Franke: A Contemporary Christmas Carol

December 21, 2022

by Mark Franke

Anne Perry is a popular author of Victorian era mysteries. She writes several series using her stable of inter-related characters. I’ve read some and understand why she has such a fan base.

Every Christmas she releases a novella using her regular characters but not in their usual milieu of murder and depravity. The focus of these short books is on charity, redemption and forgiveness. She writes them for the Christmas season, after all. And I read each one as soon as it hits my local library.

I can’t write like Perry but I do have a true story to tell, one that might not meet Perry’s standards for her Christmas tales but still should warm the cockles of most hearts.

We know the devastation wreaked by Hurricane Ian. Here in Fort Wayne, we all have friends and neighbors who spend their winters in Florida along the west coast in the St. Petersburg area. Someone told me once that there are more Fort Wayne natives in Fort Myers in January than in Fort Wayne. I don’t intend to field test that theory as I love our seasons here, all of them. And might an early winter presage a white Christmas? My grandchildren sure hope so.

So what does Anne Perry have to do with me? My wife’s sister and her husband have a home in Ft. Myers that they had hoped would be their retirement residence . . . except that it bore the brunt of Ian, causing extensive wind and water damage. Their home didn’t quite meet the FEMA standard for demolition so they are faced with the effort and expense of rehabbing their house.

Think about the difficulty of finding a competent, reputable contractor to help with that. The state or feds run commercials to hire only licensed contractors. That may be sound advice but it is not natural law. My in-laws are a case in point.

My wife’s brother-in-law was working on his house when someone came to the door. He introduced himself as Carlos, a demolition contractor working on several houses on that street. Licensed or not, he gave the appearance of both professionalism and honesty. He was hired on the spot.

His work was excellent and priced appropriately. Now don’t get me on a high horse about the immutable law of demand and supply. Yes, costs go up after a hurricane as businesses move products and services to the affected area. I get tired of self-serving politicians screaming price-gouging whenever they see an opportunity to score a political point. Price controls may be appealing to the economically illiterate but they only harm in the long run.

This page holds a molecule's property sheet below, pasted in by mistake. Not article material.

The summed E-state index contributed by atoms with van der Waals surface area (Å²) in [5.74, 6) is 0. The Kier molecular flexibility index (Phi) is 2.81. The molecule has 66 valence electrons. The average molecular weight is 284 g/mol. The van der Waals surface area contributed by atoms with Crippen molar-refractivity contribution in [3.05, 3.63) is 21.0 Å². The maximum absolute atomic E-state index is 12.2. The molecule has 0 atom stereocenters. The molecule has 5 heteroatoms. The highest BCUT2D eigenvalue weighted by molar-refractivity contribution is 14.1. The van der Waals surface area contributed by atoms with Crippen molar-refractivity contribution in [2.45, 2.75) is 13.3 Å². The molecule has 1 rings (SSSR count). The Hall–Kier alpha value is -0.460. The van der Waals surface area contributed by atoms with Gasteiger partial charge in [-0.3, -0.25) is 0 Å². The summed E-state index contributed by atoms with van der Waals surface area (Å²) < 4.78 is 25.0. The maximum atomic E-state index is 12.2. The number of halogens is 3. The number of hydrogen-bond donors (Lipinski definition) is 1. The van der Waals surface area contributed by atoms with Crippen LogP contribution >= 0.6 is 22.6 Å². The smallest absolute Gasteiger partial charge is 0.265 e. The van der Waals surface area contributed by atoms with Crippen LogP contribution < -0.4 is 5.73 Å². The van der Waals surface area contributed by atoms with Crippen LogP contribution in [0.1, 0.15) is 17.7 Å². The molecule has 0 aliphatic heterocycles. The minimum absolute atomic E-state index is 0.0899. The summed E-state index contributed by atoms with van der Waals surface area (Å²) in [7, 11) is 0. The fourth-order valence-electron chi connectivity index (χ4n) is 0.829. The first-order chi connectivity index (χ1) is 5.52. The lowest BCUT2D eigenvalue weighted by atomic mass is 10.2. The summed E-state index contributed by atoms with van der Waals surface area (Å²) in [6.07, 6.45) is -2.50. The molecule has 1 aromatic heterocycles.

Carlos did excellent work, on time and within budget. Compare this to the licensed contractor who showed up with an offer to replace the siding. His price was three times the going rate. Fortunately this is still a free country and my brother-in-law politely refused the offer. So much for governmental licensing.

But the story doesn’t end here. My wife’s sister was at a local big box lumber yard buying a shower stall wall. What she didn’t anticipate was that something this large was not going to fit into her vehicle. And forget about store delivery any time soon.

She heard a voice calling to her from across the parking lot. It was Carlos, and I’m sure you anticipated this, asking if she needed help. He offered to use his pickup truck to provide immediate delivery to their house and refused any payment for this service. He also offered to transport any other oversized products they needed. Note that this was after he had completed work at their house and was paid.

Anne Perry has it right. There are things that can’t be reduced to economic calculation. Or should I say a monetary one. Economists understand that value is subjective and personal. A dollar sign can be put on some things but not all. Another economic law is that people act rationally in their own interest. That means in their self-interest, but which ofttimes is driven by kindness.

There must be millions of Carlos types out there, people who see serving their fellow man as the motivating principle of their lives. Sure, Carlos was paid for his work at their house; after all, it is his vocation. Yet Carlos clearly does not subscribe to a purely mercenary philosophy of life. He marches to a higher drummer.

It is now the season of Advent. We Christians go through four weeks of contemplation, repentance and anticipation. Then we worship awestruck on Christmas Eve and, for many of us, return to our churches on Christmas morning for a festive service of adoration as we contemplate the ineffable miracle of the Incarnation. Nothing compares. Nor can it.

Merry Christmas, Carlos. The Star of Bethlehem shines through you.

Mark Franke, M.B.A., an adjunct scholar of the Indiana Policy Review and its book reviewer, is formerly an associate vice-chancellor at Indiana University-Purdue University Fort Wayne.


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